These 6 3D prints are the end result of a few weeks of work gearing up for Design Philadelphia, where I will be exhibiting this work along with the interactive tools that created it in the Crane Arts Center. If you look back to the first post on this topic you can see the original renders after experimenting in Grasshopper, or check out the video showing how these models can be customised using 2 Wii Nunchuck controllers, as you will be able to do in the exhibition.
These prints were produced on a Fortus 250mc 3D printer, and took 94 hours! Why so long? Well the software that drives this printer has limited options, in particular there is no option to modify anything to do with the support material – as a result, it just puts support everywhere! It’s a bit of a waste, but I guess with these commercial printers you trade a lot of flexibility and control for reliability and quality. You can see in this image how the objects are entombed within support, which is removed by dissolving in a special solution. For comparison you can look at the original design of my Shattered Faceted Lightbulb which printed with almost no support material in only 4 hours on my Up! Plus 2.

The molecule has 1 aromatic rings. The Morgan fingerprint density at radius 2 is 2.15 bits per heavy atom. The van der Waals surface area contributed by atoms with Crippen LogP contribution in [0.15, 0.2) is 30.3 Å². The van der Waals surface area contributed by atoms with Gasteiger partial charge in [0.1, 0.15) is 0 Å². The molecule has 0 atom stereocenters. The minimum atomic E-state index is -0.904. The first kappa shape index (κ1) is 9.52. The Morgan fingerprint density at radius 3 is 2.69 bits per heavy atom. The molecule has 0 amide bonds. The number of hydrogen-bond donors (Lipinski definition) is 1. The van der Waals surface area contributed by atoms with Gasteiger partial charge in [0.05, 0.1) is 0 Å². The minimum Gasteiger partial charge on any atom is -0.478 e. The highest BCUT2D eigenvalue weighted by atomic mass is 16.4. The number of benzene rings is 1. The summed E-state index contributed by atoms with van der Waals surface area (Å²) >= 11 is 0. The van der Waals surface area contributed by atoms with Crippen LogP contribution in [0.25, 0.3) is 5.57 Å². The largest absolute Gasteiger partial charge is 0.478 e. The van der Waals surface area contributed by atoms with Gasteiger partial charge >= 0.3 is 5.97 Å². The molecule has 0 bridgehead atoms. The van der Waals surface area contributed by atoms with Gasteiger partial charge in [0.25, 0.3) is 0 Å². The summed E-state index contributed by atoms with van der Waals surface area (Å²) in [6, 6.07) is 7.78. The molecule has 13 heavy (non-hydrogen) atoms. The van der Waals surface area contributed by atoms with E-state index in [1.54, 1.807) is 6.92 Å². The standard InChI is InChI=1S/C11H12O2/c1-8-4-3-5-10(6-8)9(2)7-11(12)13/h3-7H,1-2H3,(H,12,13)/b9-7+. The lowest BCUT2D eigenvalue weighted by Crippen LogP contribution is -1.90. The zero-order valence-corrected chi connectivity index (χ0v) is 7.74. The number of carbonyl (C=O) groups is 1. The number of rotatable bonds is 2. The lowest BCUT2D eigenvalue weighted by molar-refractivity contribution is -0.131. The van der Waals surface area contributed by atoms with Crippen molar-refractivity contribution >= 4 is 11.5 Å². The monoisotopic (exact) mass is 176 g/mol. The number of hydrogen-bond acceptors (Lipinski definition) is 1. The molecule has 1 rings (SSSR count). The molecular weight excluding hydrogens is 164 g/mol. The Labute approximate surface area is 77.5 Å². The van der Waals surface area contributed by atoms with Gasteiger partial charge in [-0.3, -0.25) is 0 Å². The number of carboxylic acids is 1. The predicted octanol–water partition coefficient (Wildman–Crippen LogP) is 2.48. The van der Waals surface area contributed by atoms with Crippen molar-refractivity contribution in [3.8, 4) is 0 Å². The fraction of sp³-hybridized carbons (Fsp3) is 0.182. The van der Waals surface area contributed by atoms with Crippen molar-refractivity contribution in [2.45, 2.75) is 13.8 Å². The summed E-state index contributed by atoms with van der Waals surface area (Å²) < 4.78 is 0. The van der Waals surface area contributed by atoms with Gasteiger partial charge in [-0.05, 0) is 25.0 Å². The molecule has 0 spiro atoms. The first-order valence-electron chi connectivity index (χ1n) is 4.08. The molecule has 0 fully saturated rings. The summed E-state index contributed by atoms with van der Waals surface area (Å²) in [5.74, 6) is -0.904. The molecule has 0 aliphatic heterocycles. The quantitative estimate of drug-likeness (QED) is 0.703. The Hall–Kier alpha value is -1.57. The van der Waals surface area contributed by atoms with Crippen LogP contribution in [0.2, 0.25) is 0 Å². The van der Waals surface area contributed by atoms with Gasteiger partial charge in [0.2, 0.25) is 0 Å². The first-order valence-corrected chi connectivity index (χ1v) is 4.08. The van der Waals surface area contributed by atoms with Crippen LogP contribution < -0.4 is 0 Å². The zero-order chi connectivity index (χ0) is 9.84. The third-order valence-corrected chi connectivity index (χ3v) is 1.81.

The other thing you’ll notice is that the final prints are red – this was done with a few light coats of spray paint since we only have one colour of filament for the Fortus 250mc, but I was asked for the prints to be done in red by the exhibition curator. Often painting 3D prints seems to highlight any flaws and make the layers seem more obvious, however this time because of the high quality of the printer this hasn’t happened. Phew! I don’t think most people would even know they’ve been painted rather than printed in red plastic.
I’ll post some photos of the installation next month when Design Philadelphia kicks off.
– Posted by James Novak